The rifle penetrates a 20 mm surface hardened plate at 20 degrees at a range up to 500 m inclusive, a 30 mm surface hardened plate at 20 degrees from up to 300 meters inclusive.

Monday 15 August 2022

Surprises in the Snow

Trials of foreign materiel, including captured vehicles, were quite limited before the war. This had a lot to do with the technical condition of the vehicles that fell into the hands of the Red Army. As a rule, this condition was far from ideal, meaning that the scope of possible trials was limited. Full scale trials were rare. For example, the Pz.Kpfw.I Ausf.A tank captured in the fall of 1936 in Spain arrived more or less intact, and therefore could be used for many trials, including trials against various obstacles. It's hard to say that these trials were very useful since Soviet tanks of that era were already more than a match for this tank. The T-26 that fought against the Pz.Kpfw.I Ausf.A in Spain surpassed it in all parameters. Nevertheless, there was a certain value in these trials.

Pz.Kpfw.III Ausf.H tank "Isabella" during winter trials, January-March 1942.

Friday 12 August 2022

Development Trends Abroad

 "October 5th, 1945


  1. Germany
    1. Gun caliber increased from 37 mm to 128 mm, a factor of 3.5.
    2. Muzzle velocity increased from 720 m/s to 1000 m/s, a factor of 1.4.
    3. Magazine fed machine guns were replaced with belt fed ones.
    4. AA protection at the start of the war was limited to the MG 34 7.92 mm caliber machine gun. At the end of the war, the Germans began installing 20 mm autocannons on tank chassis.

Wednesday 10 August 2022

Thicker Roof

"May 8th, 1943
Conclusions of the 16th Department of the GAU Artillery Committee

1. General part:

On April 27th, 1943, the Artillery Committee received a proposal from the Uralmash factory to transition from producing the roof of the 122 mm SU-122 SPG out of 20 mm thick high hardness armour to 30 mm thick medium hardness armour.

The Uralmash factory motivates this proposal with the fact that due to many cutouts and welds of various components the roof is overloaded and cracks appear, which have to be covered with 20 mm thick applique armour.

Monday 8 August 2022

The Unluckiest Next Generation Tank

The history of mass production and use of Soviet T-50 infantry tanks and why it was doomed to fail

Initially, small tanks (later support tanks and then combined arms tanks) became the most numerous of their kind in the USSR. The MS-1 (T-18) and then T-26 became the most numerous tanks of the Red Army. The T-26's abilities were quite sufficient to escort infantry, and its relatively low speed compared to the BT also made it a more stable firing platform. Since the T-26 had nearly no oscillations after a sudden stop, it could conduct aimed fire much more accurately than the BT, which would rock back and forth. The T-26 was also 1.5 times cheaper and produced in larger volumes.

First prototype of the T-50 after improvements, spring 1941.

Thursday 4 August 2022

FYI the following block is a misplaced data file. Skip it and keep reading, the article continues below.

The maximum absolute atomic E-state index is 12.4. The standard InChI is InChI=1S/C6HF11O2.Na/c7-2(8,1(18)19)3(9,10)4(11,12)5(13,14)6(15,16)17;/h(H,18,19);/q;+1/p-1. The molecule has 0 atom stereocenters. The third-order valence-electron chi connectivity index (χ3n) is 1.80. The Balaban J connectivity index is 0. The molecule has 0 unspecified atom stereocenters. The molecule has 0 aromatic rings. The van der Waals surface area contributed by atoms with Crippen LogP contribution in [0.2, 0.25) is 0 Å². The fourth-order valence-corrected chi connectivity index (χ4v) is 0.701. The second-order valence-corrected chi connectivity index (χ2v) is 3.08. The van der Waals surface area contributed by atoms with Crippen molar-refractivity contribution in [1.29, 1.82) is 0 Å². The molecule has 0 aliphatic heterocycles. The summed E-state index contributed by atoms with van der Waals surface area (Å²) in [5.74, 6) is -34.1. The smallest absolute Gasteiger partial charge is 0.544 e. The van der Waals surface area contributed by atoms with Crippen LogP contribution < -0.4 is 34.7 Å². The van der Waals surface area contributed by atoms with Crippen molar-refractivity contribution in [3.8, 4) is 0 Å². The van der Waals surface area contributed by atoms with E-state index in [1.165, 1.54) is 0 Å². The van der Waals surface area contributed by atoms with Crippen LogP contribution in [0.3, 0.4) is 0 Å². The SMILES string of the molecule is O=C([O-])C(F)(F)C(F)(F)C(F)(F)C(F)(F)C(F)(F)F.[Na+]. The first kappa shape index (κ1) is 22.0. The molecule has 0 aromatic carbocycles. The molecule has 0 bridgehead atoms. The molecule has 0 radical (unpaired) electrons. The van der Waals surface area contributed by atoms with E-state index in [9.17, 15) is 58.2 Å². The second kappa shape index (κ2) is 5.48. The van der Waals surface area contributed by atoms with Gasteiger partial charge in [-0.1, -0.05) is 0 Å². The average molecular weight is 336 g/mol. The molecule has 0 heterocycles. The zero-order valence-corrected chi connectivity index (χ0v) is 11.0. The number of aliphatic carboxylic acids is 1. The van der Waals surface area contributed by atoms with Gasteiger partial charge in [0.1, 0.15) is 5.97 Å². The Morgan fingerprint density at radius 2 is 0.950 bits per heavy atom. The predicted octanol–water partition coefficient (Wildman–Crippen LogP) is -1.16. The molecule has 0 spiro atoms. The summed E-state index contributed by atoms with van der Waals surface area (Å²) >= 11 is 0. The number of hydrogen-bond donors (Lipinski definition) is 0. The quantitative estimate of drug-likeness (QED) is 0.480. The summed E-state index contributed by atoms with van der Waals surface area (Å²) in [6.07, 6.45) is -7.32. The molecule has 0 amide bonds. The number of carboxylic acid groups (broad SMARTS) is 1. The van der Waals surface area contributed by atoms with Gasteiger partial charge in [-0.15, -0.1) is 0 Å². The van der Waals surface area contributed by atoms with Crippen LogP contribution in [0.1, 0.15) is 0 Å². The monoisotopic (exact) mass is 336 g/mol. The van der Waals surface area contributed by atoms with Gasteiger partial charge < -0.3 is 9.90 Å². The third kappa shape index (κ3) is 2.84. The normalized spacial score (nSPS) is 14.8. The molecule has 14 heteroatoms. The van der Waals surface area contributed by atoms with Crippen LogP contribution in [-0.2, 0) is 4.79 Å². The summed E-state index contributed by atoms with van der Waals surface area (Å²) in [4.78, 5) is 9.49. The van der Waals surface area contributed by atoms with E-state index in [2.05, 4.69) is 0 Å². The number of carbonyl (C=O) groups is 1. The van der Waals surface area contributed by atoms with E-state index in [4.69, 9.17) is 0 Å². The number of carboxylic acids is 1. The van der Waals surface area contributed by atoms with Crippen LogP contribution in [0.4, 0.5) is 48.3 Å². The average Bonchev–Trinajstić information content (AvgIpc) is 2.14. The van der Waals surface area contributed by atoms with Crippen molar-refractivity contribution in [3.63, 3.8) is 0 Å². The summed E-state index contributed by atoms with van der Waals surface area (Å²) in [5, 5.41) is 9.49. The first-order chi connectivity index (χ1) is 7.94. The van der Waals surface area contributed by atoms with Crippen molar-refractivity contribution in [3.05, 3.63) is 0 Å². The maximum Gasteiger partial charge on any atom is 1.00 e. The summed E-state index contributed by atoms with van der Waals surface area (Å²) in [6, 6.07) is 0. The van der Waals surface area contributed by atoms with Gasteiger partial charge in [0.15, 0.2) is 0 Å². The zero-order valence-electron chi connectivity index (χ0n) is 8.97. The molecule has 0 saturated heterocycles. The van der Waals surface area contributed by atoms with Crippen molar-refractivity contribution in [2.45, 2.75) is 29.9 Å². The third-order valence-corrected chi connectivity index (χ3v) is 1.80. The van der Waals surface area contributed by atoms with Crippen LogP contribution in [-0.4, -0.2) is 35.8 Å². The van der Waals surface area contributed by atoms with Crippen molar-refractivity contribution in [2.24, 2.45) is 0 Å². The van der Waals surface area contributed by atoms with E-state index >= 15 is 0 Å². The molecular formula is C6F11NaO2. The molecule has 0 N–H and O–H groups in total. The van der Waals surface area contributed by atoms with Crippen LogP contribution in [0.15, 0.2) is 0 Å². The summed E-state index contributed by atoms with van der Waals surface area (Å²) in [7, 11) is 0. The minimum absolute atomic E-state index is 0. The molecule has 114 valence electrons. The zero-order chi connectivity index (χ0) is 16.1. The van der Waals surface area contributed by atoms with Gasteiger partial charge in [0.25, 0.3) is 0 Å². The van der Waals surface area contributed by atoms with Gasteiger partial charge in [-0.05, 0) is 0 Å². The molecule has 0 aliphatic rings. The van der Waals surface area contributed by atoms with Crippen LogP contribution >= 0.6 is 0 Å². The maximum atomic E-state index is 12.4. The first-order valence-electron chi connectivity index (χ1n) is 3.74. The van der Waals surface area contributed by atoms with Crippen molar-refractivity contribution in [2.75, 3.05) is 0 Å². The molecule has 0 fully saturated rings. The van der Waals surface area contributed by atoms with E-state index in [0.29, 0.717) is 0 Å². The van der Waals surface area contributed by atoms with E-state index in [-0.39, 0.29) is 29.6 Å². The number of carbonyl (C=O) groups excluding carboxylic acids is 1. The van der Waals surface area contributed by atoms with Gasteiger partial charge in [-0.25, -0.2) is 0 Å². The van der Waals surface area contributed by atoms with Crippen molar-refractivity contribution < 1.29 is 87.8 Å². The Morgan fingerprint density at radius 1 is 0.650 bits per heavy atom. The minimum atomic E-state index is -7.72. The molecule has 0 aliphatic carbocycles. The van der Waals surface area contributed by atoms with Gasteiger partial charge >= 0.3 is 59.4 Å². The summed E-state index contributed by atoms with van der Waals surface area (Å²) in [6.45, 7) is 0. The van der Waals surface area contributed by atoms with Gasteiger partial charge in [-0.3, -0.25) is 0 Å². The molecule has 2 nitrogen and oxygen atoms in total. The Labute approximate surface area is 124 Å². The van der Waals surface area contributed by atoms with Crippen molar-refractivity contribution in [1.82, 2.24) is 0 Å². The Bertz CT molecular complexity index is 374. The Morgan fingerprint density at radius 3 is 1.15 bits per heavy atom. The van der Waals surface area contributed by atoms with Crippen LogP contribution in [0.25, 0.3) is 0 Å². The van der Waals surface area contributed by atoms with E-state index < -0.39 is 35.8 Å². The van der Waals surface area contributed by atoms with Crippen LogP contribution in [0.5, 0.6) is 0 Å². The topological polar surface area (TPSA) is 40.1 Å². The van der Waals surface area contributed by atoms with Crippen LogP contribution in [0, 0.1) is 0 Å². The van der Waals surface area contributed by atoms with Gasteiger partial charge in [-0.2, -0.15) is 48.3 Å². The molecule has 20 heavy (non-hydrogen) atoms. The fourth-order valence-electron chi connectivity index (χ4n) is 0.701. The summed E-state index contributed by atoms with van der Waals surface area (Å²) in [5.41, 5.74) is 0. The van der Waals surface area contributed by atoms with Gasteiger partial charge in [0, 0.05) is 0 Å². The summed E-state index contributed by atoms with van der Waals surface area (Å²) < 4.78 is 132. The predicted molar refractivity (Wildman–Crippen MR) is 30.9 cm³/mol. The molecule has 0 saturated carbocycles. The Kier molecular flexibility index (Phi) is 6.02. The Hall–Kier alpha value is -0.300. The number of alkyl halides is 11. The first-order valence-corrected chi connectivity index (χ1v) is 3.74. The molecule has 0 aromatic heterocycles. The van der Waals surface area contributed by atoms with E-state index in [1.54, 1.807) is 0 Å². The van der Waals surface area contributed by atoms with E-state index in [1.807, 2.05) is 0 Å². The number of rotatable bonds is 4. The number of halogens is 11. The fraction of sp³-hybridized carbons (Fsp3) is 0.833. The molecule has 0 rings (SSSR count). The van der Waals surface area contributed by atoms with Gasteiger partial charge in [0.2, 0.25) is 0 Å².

Room Clearing Guide

Assault group - forward!

Your submachine gun is around your neck, 10 grenades are at hand, and courage is in your heart. Act!

Be bold and take initiative! Believe in your strength!

Move unseen and without noise!

Close with the enemy using hidden paths: trenches, travelways, holes in buildings or fences. Crawl, use bomb craters and ruins. You can hide well here. And then - a brave rush forward.

Wednesday 3 August 2022

Rise and Shine

 "22nd Guards Tank Brigade
March 22nd, 1944

Active army

Training held on March 21st, 1944, showed that assembly for action after an alarm takes a long time. The 208th Tank Battalion assembled in 42 minutes. The mechanized machine gun battalion assembled in an hour and 10 minutes. The command company assembled in 40 minutes. The anti-tank battalion assembled in 10 minutes, the AA company in 10 minutes.

Back to Battle

 "On the actions of liberated POWs and repatriated citizens in the 47th Guards Tank Regiment between January 18th and February 8th, 1945.

On January 14th, 1945, after the 9th Guards Tank Corps was introduced into a breach, the 47th Guards Tank Brigade fought at the vanguard of the corps.

In battles for Grójec, Mszczonow, and Sochaczew the brigade took heavy losses in the motorized riflemen submachine gunner battalion.

When Sochaczew (January 18th), Bromberg (January 22nd), and Kutzer (January 28th) were liberated, Russian POWs and repatriated citizens were freed from camps.

Monday 1 August 2022

Soviet Upgrade for an American Tank

Modernization of a fighting vehicle over the course of production is a normal phenomenon. This was not the case from the very beginning, but modernization rather than creation of whole new designs was the norm by the 1920s. In Soviet practice, a good example of this is the MS-1. The first and fourth series differ significantly, and even so the full plans for improving the characteristics of the tank were not realized as it had become obsolete and did not satisfy the military's requirements even with changes. The MS-1's successor, the T-26 light tank, shows a much fuller spectrum of modernization. It started out with two turrets, one with a cannon and one with a machine gun. The first major modernization took place in 1933, and the tank that was produced at the end of its production run differed considerably from the first vehicle. Similar processes were not unusual for tank building of the era.

The first M4A2 tanks arrived in the USSR in the fall of 1942, but true mass deliveries began closer to the end of 1943. By that point the tank's armament was a bit weak.